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Thursday 19 September 2019
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Huawei continues planting seeds

Mark Lyndersay
Mark Lyndersay

BitDepth#1201

IF ANYONE was minded to wonder why Huawei would invest millions in its Seeds of the Future programme, Valene Rampersad’s presentation at the celebration of the fourth local instance of the event should settle all questions.

Rampersad was the only woman among the group of six students from UWI selected for the inaugural Seeds of the Future programme in TT.

Four years later, she works for Huawei and at last week’s event celebrating the journey of the fourth group to visit China under the programme, Rampersad was presented with an Excellent Achiever Award by Harry Bai, vice-president of Huawei Latin America and president of Central America and the Caribbean.

Rampersad has also gone on to be part of the selection team for the groups selected in 2018 and 2019 and credits the experience for helping her get a more global view of the ICT sector and focusing her studies when she returned.

“The work study experience in China was world class,” Rampersad told the audience gathered at the Chinese Embassy for last week’ event.

“There needs to be more collaboration between the private sector, the public sector and universities to offer more opportunities like this in the ICT sector.”

While Huawei might have started Seeds of the Future as a CSR and engagement programme, the graduates are likely to become valuable champions of the company when it needs champions (http://ow.ly/dNY030oVk5W).

TT was the first country from the English-speaking Caribbean to participate in the Seeds programme and by this year, 30 students had experienced the two-week immersion, part of it cultural, the rest a deep dive into the new technologies that Huawei is developing for the telecommunications market.

That’s a small slice of the thousands of students from 110 countries and more than 400 universities that have taken part in the Seeds programme and this year the TT students were joined by groups from Myanmar and Papua New Guinea for their sessions.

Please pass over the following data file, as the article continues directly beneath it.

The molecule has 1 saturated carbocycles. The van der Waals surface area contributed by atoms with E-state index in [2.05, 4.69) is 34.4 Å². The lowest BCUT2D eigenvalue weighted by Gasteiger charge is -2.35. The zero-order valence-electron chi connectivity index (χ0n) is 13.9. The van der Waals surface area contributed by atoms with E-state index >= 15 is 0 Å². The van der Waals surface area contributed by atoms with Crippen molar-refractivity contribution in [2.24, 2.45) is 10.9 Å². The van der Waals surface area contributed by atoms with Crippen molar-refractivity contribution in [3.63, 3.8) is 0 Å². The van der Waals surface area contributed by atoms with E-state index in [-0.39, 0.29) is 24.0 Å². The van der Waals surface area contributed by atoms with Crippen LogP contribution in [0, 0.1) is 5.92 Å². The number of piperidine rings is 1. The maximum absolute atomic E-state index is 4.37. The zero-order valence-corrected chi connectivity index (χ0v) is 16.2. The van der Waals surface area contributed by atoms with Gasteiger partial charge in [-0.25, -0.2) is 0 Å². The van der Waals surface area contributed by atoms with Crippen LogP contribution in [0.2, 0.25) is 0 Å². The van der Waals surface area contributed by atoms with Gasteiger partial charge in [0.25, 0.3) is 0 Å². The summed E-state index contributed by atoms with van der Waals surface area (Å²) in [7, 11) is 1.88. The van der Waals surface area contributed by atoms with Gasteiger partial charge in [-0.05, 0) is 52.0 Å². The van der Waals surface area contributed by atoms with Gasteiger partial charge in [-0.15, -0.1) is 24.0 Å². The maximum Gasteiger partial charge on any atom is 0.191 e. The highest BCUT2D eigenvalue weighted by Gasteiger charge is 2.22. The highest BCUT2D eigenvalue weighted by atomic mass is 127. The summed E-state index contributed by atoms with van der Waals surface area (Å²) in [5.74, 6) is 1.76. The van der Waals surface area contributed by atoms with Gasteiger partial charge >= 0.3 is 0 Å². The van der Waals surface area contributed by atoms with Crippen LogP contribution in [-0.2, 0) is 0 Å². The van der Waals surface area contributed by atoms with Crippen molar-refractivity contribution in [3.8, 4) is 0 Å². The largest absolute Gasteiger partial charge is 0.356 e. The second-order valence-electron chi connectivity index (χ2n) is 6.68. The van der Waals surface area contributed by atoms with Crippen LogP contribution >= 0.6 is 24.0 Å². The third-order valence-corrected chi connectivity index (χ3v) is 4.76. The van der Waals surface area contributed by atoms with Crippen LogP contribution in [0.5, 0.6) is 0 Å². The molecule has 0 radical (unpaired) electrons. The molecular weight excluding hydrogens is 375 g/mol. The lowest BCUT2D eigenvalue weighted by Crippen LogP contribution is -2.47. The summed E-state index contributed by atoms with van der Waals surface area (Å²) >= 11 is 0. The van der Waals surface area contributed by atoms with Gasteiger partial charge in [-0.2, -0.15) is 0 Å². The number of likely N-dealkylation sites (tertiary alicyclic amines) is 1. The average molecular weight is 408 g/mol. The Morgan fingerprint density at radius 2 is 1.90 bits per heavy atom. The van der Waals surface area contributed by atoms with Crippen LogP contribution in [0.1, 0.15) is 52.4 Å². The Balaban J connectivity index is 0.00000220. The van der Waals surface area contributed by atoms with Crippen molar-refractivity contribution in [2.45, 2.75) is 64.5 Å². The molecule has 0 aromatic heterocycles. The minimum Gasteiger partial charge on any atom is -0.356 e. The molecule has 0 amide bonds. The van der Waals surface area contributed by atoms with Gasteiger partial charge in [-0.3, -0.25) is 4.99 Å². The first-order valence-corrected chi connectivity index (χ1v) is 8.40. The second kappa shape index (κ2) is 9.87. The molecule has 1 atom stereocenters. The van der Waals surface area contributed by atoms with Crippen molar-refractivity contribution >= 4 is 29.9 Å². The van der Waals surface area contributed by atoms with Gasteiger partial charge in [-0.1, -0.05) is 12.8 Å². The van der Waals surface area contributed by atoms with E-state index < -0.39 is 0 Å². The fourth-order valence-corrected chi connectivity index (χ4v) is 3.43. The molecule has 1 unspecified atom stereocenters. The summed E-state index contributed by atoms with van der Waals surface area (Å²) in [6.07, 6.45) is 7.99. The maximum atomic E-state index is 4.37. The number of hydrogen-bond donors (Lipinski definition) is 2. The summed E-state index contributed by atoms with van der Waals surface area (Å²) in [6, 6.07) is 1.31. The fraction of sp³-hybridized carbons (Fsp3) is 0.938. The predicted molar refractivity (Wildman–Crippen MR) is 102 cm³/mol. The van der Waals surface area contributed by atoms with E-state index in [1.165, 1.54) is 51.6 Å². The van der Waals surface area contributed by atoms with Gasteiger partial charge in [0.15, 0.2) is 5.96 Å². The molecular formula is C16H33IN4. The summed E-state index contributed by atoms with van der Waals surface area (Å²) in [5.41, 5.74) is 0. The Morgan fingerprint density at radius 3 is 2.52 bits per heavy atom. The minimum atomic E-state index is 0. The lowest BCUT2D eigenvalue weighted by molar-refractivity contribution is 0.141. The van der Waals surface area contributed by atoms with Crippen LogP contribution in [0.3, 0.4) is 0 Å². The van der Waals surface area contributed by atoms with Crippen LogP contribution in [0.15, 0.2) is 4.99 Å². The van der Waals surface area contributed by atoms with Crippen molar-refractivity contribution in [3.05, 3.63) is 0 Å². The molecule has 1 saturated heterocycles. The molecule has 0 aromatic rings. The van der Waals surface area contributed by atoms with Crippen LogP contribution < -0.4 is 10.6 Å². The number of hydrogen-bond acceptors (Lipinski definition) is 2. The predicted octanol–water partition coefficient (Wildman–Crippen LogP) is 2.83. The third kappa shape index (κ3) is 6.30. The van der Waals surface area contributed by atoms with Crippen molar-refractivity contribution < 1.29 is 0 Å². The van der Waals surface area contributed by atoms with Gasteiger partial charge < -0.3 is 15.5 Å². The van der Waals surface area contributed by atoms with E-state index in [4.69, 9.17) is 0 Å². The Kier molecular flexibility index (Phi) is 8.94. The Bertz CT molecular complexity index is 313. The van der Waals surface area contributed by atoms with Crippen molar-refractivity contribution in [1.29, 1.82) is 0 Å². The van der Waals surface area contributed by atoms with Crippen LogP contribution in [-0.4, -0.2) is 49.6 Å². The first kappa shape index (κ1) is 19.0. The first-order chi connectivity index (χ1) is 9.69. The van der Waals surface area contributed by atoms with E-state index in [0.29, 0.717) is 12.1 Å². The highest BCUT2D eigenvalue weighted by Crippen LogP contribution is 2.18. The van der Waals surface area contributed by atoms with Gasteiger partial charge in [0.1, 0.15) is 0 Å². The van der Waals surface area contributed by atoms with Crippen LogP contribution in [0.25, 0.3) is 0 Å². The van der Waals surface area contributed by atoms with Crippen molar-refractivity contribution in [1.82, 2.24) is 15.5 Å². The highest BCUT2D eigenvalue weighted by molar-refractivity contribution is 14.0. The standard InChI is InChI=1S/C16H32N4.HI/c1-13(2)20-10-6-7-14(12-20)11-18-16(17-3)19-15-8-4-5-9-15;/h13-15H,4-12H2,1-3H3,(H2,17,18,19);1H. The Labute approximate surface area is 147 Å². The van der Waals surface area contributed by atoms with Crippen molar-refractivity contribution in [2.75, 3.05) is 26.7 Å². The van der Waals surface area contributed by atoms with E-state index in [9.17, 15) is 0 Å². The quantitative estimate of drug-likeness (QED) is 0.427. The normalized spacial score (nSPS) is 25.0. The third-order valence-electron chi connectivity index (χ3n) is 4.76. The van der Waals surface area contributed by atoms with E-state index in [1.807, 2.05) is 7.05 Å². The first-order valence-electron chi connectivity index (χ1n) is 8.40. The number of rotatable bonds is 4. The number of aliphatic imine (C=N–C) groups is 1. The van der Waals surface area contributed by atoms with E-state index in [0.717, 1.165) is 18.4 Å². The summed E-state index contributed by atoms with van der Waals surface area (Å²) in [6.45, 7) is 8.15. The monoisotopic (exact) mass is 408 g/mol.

“ICT students need a bridge between what is learned in the classroom and what is done in the workplace,” said Tricia Henry, public relations manager of Huawei TT.

“We hope to improve and develop ICT use in Trinidad and Tobago.”

That enthusiasm appears to have been stoked in the ten students from UWI and UTT who attended this year’s immersion.

Speaking on behalf of her peers in the programme, Termisha Hercules said, “We learned responsibility, time management and how to be our brother’s keeper.

“We all had one objective, to take what we learned and to make a difference in our country.”

Among the projects the group hopes to explore are initiatives in smart agriculture and smart transport management, building on the concepts and technologies they were exposed to during their China visit.

Huawei has been building infrastructure in TT over the last 13 years and speaking on behalf of TSTT, a long-term customer of the company, Ian Galt pointed out some of the possibilities of the sector.

“The possibilities for students in ICT are infinite. There are opportunities that offer the greatest number of people an opportunity to embrace and leverage these new and emerging technologies.”

Galt announced TSTT’s intention to introduce the first 5G mobile broadband network in TT in December.

“Our sector is driven by a wide range of needs for talent,” he said.

“Today’s professionals must not only have a high level of technology knowledge, they must marry that with business and management skills. The sector remains buoyant and active.”

Mark Lyndersay is the editor of technewstt.com. An expanded version of this column can be found there

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